Sponson and Other Misunderstood Nautical Terms

There are many terms in boating that are not universally understood. Almost everyone knows what the bow and transom are on a boat. Most know that port is the left side of the boat when facing forward and starboard is the right side when facing forward. So why not just use left and right? The terms port and starboard reduce ambiguities when communicating with people facing different directions on a boat. In this article, some of the more obscure or abstruse terms will be explained.
  • Fishing on the Boston Whaler 170 Montauk

    Sponson

    Officially, a sponson is a feature on any watercraft that extends from the hull or other part of the vessel to aid in stability while floating, or to act as a securing point for other equipment. Picture a seaplane’s pods that extend out from the fuselage or under the plane’s underside, these are sponsons. Sponsons on boats and ships can be similar; however, they are frequently used to explain hull extensions. Sponsons add stability when underway or at rest, and make turns sharper as they dig in on the inside of the turn.
  • Profile view of Benetti Classic Supreme 132 yacht

    Yacht

    The meaning of the term yacht is highly debated. Some think it is a boat of over 40 feet. In general, a yacht has to have three features to qualify for the designation: a place to sleep, a galley, and a head. MarineMax has higher standards to be featured on the MarineMax Yachts website. For MarineMax, a new or used boat must be a minimum of 50 feet in length overall (LOA) and possess luxury attributes that make life onboard exceptionally comfortable and home-like. 
  • bow of boat

    Gunwale

    Pronounced “gunnel” the gunwale is the upper most edge of the boat's hull. It is often the point that people board the boat before stepping into the cockpit and will typically have a non-skid surface. From the waterline to the gunwale is referred to as the “freeboard” of a boat's hull.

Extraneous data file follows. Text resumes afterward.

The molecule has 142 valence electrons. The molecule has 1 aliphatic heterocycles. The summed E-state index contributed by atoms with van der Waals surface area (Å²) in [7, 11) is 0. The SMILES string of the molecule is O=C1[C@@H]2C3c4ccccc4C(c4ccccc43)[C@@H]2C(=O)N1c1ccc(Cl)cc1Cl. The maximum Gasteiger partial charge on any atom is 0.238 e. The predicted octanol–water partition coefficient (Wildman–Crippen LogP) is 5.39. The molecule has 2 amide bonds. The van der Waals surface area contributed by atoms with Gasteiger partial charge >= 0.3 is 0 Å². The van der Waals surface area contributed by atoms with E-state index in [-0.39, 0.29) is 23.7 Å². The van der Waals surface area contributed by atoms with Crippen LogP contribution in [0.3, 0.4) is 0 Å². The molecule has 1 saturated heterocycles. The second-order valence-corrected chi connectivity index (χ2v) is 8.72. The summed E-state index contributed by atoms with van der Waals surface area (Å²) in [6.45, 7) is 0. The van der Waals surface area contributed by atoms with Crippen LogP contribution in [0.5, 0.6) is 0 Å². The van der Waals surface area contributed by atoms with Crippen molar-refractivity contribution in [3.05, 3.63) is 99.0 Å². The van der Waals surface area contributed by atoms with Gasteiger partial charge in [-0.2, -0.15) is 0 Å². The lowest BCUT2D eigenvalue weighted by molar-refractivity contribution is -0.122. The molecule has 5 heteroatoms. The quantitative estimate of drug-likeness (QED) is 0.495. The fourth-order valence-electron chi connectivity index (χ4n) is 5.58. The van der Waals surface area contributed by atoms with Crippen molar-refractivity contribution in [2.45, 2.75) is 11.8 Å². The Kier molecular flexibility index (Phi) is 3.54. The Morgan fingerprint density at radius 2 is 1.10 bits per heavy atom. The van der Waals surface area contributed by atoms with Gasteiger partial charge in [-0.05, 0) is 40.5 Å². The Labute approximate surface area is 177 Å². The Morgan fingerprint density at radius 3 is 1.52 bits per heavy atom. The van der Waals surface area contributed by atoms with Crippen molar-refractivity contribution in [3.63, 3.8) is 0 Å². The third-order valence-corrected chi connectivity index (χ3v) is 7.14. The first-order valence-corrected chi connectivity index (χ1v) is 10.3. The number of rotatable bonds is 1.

• family on speedboat having exhilarating fun racing across water

    Deadrise

    The deadrise of a boat defines the vertical transition of the hull from the keel to the hull sides. Often the bow has a sharp entry to slice into chop and gradually becomes less sharp as the hull transitions to the stern. Deadrise is measured throughout the length of the hull. However, manufacturers often refer to the deadrise at the transom to let potential customers understand what to expect from the boat's performance. 20 degrees or more of deadrise at the transom usually defines a high-performance hull with a soft ride. The trade off is an aggressive deadrise makes a deeper hull, which will not be capable of shallow water passages.
  • Couple and dog on Boston Whaler 170 Dauntless

    Deep-V Hull

    High performance Deep-V hulls were first introduced by Raymond Hunt in the late 50's. Typically deep-V hulls have an aggressive bow entry of 40 degrees or more and a deadrise at the transom of 20 degrees or more. In 1959, Dick Bertram built a wooden model of a Hunt design with a 24-degree deadrise at the transom to be used as a plug for the now famous Bertram Mopie 31. Bertram went racing with the wooden model, where it outperformed the world's top offshore raceboats in the grueling 1960 Miami-Nassau Race. Fiberglass models were made into the 80’s and are still in demand today.
  • Classes Photo

    Wheelhouse

    The wheelhouse of a boat is literally the sheltered area where steering wheel is located, either at the inside helm station or the bridge of the boat. Wheelhouse has become an expression meaning within a person's general knowledge and that person is advantageously at ease. As in “… as the questions become less hypothetical and more about simple math he should be in his wheelhouse.” 
People on board a boat running on choppy waters

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